In the grafting-from method, the macromolecular backbone is chemically modified in order to introduce active sites capable of initiating functionality. The initiating sites can be incorporated by copolymerization, can be incorporated in a post-polymerization reaction, or can already be a part of the polymer. If the number of active sites along the backbone participates in the formation of one branch, then the number of chains grafted to the macromolecule can be controlled by the number of active sites. Even though the number of grafted chains can be controlled, there may be a difference in the lengths of each grafted chain due to kinetic and steric hindrance effects.
Grafting from reactions have been conducted from polyethylene, polyvinylchloride, and polyisobutylene. Different techniques such as anionic grafting, cationic grafting, atom-transfer radical polymerization, and free-radical polymerization have been used in the synthesis of grafting from copolymers.
Graft copolymers that are employed with the grafting-from method are often synthesized with ATRP reactions and anionic and cationic grafting techniques.
The grafting through, also known as the macromonomer method, is one of the simpler ways of synthesizing a graft polymer with well defined side chains. Typically a monomer of a lower molecular weight is copolymerized with free radicals with an acrylate functionalized macromonomer. The ratio of monomer to macromonomer molar concentrations as well as their copolymerization behavior determines the number of chains that are grafted. As the reaction proceeds, the concentrations of monomer to macromonomer change causing random placement of branches and formation of graft copolymers with different number of branches. This method allows for branches to be added heterogeneously or homogeneously based on the reactivity ratio of the terminal functional group on the macromolecular to the monomer. The difference in distribution of grafts has significant effects on the physical properties of the grafted copolymer. Polyethylene, polysiloxanes and poly(ethylene oxide) are all macromonomers that have been incorporated in a polystyrene or poly(methyl acrylate) backbone.
The macromonomer (grafting through) method can be employed using any known polymerization technique. Living polymerizations give special control over the molecular weight, molecular weight distribution, and chain-end functionalization.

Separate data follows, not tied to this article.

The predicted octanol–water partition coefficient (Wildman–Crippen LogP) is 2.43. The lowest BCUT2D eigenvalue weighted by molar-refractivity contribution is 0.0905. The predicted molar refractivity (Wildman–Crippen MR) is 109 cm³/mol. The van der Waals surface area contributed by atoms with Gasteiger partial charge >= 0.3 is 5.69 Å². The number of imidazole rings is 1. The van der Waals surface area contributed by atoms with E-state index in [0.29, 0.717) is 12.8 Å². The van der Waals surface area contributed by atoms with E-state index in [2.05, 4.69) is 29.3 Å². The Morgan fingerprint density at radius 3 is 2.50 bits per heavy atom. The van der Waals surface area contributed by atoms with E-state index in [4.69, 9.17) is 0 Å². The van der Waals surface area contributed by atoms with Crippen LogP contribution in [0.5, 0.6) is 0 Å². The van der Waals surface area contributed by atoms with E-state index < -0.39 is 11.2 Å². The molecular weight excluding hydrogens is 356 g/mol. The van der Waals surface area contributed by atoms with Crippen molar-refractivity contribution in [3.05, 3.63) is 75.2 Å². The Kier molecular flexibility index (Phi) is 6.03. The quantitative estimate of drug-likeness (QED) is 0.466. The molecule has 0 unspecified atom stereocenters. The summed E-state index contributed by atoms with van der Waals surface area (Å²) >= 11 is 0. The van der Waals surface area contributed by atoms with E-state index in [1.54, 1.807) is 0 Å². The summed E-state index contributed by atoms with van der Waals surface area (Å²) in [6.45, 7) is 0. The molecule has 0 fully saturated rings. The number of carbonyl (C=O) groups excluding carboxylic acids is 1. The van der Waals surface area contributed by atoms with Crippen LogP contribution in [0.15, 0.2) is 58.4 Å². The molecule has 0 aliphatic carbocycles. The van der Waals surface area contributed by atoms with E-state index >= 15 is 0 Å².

Graft copolymers became widely studied due to their increased number of applications due to their unique structures relative to other copolymers such as alternating, periodic, statistical, and block copolymers which generally linear chains.
Some common applications of graft copolymers include:
High impact polystyrene
High impact polystyrene (HIPS) was discovered by Charles F. Fryling in 1961. HIPS is a low cost, plastic material that is easy to fabricate and often used for low strength structural applications when impact resistance, machinability, and low cost are required. Its major applications include machined prototypes, low-strength structural components, housings, and covers. In order to produce the graft polymer, polybutadiene (rubber) or any similar elastomeric polymer is dissolved in styrene and polymerized. This reaction allows for two simultaneous polymerizations, that of styrene to polystyrene and that of the graft polymerization of styrene-rubber. During commercial use, it can be prepared by graft copolymerization with additional polymer to give the product specific characteristics. The advantages of HIPS includes:
- FDA compliant
- Good impact resistance
- Excellent machinability
- Good dimensional stability
- Easy to paint and glue
- Low cost
- Excellent aesthetic qualities
New properties as a result of grafting
By grafting polymers onto polymer backbones, the final grafted copolymers gain new properties from their parent polymers. Specifically, cellulose graft copolymers have various different applications that are dependent on the structure of the polymer grafted onto the cellulose. Some of the new properties that cellulose gains from different monomers grafted onto it include:
These properties give new application to the ungrafted cellulose polymers that include:
- Medical body fluid absorbent materials
- Enhanced moisture absorbing ability in fabrics
- Permselective membranes
- Stronger nucleating properties than ungrafted cellulose, and adsorption of hazardous contaminants like heavy metal ions or dyes from aqueous solutions by temperature swing adsorption
- Sensors and optical materials
- Reducing agents for various carbonyl compounds